It seems to me that 24 bars of that size, if well filled, would get a colony of bees thru a siberian winter.
Here in Oklahoma it is possible (but not a good idea) to get a colony thru from Oct to early March on one well filled Langstroth, much less than you have.
Talk to us about comb depth and length. Are your combs as long as your bars and as deep as your hive?
I started with a three pound package last spinng. All went well with the installation but soon after they were in the hive about 1/2 the bees left and didn't return. They realy started with about 1 1/2 pound of bees and the queen. The volume of the hive not being reduced might gave them the feeling of being in a big box and not a hive. They then started to draw some comb, but the limited number of the bees and the cold wet weather here north of Ft. Wayne made it very slow going. The entrance of the hive is a 3/8" slot about five inches long in the lower right corner of the hive. Since the screen bottom has a 1 1/2" L shaped tear in it all the bees use this hole in the screen. This winter when I put the bottom board over the screen the bees will have to use the original entrance. I hope they will adapt to their new way in and out over the winter. As far as feeding them I now use a water I found at the local feed store that is intended to be a rabbit waterer.It was about three dollars and no bees drown. I was somewhat amazed at how easly bees can drown. I set this water in the hive towards the back. It holds a quart of sugar water and works good now , but if all the bars were drawn it would not fit.
If you had only 1 1/2 # of bees in a large hive with an open bottom I'd say that's the reason for them not doing well. They can't keep a brood nest warm under those conditions.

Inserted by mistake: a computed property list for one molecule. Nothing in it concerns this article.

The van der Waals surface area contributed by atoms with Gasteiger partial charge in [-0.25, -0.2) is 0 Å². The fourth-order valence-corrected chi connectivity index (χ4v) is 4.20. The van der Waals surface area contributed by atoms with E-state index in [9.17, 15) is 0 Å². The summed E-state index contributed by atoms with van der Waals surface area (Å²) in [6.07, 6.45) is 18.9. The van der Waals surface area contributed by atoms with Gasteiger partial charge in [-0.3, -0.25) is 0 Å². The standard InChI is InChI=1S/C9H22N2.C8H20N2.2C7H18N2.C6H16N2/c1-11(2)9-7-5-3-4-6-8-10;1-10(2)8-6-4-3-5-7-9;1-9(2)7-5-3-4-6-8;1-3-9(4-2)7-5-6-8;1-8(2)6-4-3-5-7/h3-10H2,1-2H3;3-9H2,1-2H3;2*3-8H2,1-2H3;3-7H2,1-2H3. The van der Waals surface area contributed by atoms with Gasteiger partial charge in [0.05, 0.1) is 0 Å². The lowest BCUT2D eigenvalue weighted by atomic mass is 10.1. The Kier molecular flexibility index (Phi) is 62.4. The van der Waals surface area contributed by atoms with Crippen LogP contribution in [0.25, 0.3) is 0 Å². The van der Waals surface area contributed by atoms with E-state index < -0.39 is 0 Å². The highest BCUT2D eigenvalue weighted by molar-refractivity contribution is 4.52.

MB has described a pesticide kill before I suspect that if 1/2 of your bees left right away this may be what happened, what do you think MB.
Oxankle as for my hives the one I have left is the one that started on the left side, but this is where I hung the queen when I first went to see if she was released the cage was empty and had been incorporated into the comb, had to cut it out. As of today they are 90 % ( I will measure this next time I inspect) across the bar and a few inches from the bottom. The combs are largest in the center and decend in size from there to each end i.e. ball shaped. They are indeed large combs. They have started comb on the 16th bar. I am planning to send Dennis some pictures. For almost the whole season they stayed on 9 bars but I think this is because I did not feed them my original plan was to leave them alone and see if they survive then Dean Brock visited me and took a look. He said if I did not feed right away I would not have to worry about the winter. This is where I stand now I think they have a chance.